Before the reenactment, Martino and his team thought the view from one or both of the vessels would be obstructed. Deadrise boats have a tendency to squat down in the stern, and it’s sometimes difficult to see over the bow. And a sailing vessel’s sails can sometimes block the helmsman’s view. At the time of the accident, Levitation’s jib was on the starboard side—the same direction from which Hunter was approaching.
In the very first pass of the reenactment, however, it became obvious that neither captain’s view had been blocked. Stefancik could easily see around the J/105’s sails, and Benhoff’s view of the sailboat was unnervingly clear. In fact, the hardest part of the whole exercise was fighting the urge to swerve away, he says.
As the distance to the sailboat kept decreasing, its position as seen from the motorboat didn’t change. It was a textbook example of “constant bearing, decreasing range,” which is how mariners are taught to know they’re on a collision course. Just watching the reenactment video is a little uncomfortable for any experienced boater. For Benhoff, it was excruciating.
“All of my training and experience is telling me to turn,” he says. “It felt really unnatural.”
After the accident, people speculated online that the charter captain had been running on autopilot or steering from the deadrise’s aft helm. According to the Coast Guard investigation, that was not the case. He also tested clean for alcohol and drugs.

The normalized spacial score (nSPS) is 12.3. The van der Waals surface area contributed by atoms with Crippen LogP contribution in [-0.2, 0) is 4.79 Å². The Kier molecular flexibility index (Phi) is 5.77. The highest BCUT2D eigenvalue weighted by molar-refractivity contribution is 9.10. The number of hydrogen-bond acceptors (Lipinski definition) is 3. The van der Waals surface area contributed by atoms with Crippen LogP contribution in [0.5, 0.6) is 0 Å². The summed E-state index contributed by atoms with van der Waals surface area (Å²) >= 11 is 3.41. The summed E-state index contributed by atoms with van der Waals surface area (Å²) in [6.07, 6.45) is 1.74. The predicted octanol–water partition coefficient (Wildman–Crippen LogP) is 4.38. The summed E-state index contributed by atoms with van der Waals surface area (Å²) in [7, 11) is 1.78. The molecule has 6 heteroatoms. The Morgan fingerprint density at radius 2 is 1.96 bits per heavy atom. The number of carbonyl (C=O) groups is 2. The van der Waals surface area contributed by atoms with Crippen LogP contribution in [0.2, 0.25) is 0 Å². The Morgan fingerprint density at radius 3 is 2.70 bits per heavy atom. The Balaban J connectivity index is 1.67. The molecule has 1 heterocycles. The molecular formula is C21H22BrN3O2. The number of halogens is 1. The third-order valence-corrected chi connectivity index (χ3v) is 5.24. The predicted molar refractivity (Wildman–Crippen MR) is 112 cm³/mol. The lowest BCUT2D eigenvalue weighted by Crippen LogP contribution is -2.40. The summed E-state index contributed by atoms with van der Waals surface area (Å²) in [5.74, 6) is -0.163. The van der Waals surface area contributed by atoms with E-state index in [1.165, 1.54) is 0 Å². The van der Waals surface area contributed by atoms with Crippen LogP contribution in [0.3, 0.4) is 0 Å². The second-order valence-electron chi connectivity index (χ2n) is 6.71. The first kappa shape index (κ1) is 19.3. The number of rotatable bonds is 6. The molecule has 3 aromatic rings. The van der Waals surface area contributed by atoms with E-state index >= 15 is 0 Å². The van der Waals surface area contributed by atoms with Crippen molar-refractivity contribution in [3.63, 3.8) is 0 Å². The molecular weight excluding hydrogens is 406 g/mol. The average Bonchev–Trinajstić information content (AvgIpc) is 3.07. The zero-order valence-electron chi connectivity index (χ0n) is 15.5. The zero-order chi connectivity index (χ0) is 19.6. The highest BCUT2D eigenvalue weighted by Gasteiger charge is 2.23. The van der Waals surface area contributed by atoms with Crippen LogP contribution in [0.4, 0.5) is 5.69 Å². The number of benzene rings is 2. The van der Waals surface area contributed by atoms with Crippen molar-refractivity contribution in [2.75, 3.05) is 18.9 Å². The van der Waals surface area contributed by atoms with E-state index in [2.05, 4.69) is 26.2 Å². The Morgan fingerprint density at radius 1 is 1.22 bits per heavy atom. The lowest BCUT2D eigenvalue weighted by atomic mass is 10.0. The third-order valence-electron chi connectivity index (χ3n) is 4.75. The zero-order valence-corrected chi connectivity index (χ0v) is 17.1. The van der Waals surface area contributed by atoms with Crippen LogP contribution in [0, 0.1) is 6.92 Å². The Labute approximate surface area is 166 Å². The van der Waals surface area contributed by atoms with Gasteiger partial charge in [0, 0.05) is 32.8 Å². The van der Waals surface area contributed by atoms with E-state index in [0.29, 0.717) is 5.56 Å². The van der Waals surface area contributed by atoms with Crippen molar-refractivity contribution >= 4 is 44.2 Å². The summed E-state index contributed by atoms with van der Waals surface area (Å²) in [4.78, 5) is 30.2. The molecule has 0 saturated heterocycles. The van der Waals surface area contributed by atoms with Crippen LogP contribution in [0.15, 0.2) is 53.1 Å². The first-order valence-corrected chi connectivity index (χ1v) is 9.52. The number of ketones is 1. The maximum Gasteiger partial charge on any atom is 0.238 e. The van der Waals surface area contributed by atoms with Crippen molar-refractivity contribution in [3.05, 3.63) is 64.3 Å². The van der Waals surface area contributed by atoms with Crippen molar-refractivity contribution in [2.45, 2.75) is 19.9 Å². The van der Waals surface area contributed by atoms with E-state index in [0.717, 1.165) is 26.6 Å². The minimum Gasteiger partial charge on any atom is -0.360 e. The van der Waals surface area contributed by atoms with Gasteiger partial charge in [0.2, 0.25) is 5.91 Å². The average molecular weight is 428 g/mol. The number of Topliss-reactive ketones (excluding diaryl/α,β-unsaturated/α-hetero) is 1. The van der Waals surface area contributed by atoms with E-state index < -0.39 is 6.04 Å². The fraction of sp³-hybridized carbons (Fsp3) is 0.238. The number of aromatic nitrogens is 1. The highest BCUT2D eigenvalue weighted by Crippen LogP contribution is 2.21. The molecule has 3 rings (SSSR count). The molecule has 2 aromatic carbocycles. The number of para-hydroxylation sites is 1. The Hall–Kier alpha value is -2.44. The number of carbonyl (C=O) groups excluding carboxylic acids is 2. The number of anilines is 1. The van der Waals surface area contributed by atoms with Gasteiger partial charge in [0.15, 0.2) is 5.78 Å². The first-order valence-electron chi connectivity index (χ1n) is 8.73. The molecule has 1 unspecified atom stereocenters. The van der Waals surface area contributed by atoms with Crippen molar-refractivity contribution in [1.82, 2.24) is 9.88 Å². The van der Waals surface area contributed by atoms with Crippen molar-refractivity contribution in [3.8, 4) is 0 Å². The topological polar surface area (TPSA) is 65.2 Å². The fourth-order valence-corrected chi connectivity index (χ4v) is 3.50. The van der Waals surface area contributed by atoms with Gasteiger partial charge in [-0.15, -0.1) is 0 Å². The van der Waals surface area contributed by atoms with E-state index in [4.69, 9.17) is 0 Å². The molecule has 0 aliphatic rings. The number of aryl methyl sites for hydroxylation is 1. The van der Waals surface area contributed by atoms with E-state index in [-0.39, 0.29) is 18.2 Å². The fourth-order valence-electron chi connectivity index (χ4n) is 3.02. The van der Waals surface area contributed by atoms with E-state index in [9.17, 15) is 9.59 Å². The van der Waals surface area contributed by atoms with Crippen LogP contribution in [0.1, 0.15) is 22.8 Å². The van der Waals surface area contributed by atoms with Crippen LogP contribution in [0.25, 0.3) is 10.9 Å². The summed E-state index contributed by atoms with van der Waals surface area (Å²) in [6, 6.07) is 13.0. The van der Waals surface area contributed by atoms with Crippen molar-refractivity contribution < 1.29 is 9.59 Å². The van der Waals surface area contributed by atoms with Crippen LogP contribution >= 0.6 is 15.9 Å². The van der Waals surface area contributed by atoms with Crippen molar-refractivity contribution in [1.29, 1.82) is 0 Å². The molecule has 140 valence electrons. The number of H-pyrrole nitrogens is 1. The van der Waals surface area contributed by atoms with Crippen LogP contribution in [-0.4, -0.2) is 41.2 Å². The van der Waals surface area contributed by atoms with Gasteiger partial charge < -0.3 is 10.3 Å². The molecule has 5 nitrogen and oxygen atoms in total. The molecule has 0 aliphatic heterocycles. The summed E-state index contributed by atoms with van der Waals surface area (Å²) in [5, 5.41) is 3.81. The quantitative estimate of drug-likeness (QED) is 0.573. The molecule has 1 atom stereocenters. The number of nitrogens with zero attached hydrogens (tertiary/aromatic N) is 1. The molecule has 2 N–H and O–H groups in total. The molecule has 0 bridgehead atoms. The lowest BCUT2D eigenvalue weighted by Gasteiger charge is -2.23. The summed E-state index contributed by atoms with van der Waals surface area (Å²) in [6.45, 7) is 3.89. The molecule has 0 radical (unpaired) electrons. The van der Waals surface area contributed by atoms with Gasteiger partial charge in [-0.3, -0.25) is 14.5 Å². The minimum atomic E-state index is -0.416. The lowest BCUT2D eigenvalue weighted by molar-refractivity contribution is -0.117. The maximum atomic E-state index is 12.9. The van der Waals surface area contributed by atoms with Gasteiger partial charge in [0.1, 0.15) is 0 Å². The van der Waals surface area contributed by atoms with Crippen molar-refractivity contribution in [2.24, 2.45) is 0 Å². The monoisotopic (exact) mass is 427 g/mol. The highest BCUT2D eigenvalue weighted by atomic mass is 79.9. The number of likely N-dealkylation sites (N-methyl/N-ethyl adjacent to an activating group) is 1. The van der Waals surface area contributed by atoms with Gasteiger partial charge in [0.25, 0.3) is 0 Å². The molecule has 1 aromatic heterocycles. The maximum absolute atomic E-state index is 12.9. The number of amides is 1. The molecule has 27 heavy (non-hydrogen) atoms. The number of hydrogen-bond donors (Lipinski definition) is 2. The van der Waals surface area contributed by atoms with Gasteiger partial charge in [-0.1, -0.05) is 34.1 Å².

The reenactment suggests a simpler conclusion: The charter captain simply didn’t notice the sailboat in front of him. “It just screams Rule Five, which is lookout,” Martino says. “It’s one sentence long, but it says a ton. It says we’re supposed to look out by sight and hearing and all available means at all times.”
If you’re looking for one root cause of the accident, that’s it. But if you want to understand how both captains failed to avoid the collision, you need to go a little deeper.
Remember the sailor claiming he had “right of way?” That’s not quite accurate. In this scenario, as in most other crossing situations involving a vessel under power and another under sail, the sailboat is the stand on vessel. Its job is to maintain course and speed, or “stand on” as Popeye would say. That’s not a right, though. It’s a responsibility. And as Martino explains, that responsibility evolves with the situation.
The motorboat is the give way vessel. Its job is to avoid the sailboat, by making an obvious course change that makes its intentions clear. That’s important, because if the powerboat doesn’t take action to avoid a collision, the sailboat’s options and responsibilities change.
“The rule is very interesting, because when it becomes apparent that the give way vessel is not taking appropriate action, the stand on vessel may take action to avoid a collision. You’re released from your obligation to maintain course and speed,” Martino says. Based on the reenactment, this would have been the best time for Levitation to alter course and avoid the motorboat.
“In the final stage the stand on vessel is directed that it shall take action when action by the give way vessel alone is not going to be sufficient to avoid a collision,” Martino says. By that time, though, it might not be so easy to get out of the way. Stefancik, who was in the J/105 during the reenactment, estimates he could easily have tacked or jibed out of the motorboat’s path until about 20 seconds before impact. After that, he was out of good options.
Re-enacting one of the Chesapeake Bay’s unlikeliest collisions led to a few surprises, but mostly it confirms what we already know about safe boating. Keep a good lookout. Know and follow the Rules of the Road. But more simply, don’t forget about courtesy and common sense.
“You just have to keep your head on a swivel, and then make decisions and take action to avoid a collision,” Martino says. “In fact, that’s even one of the rules.”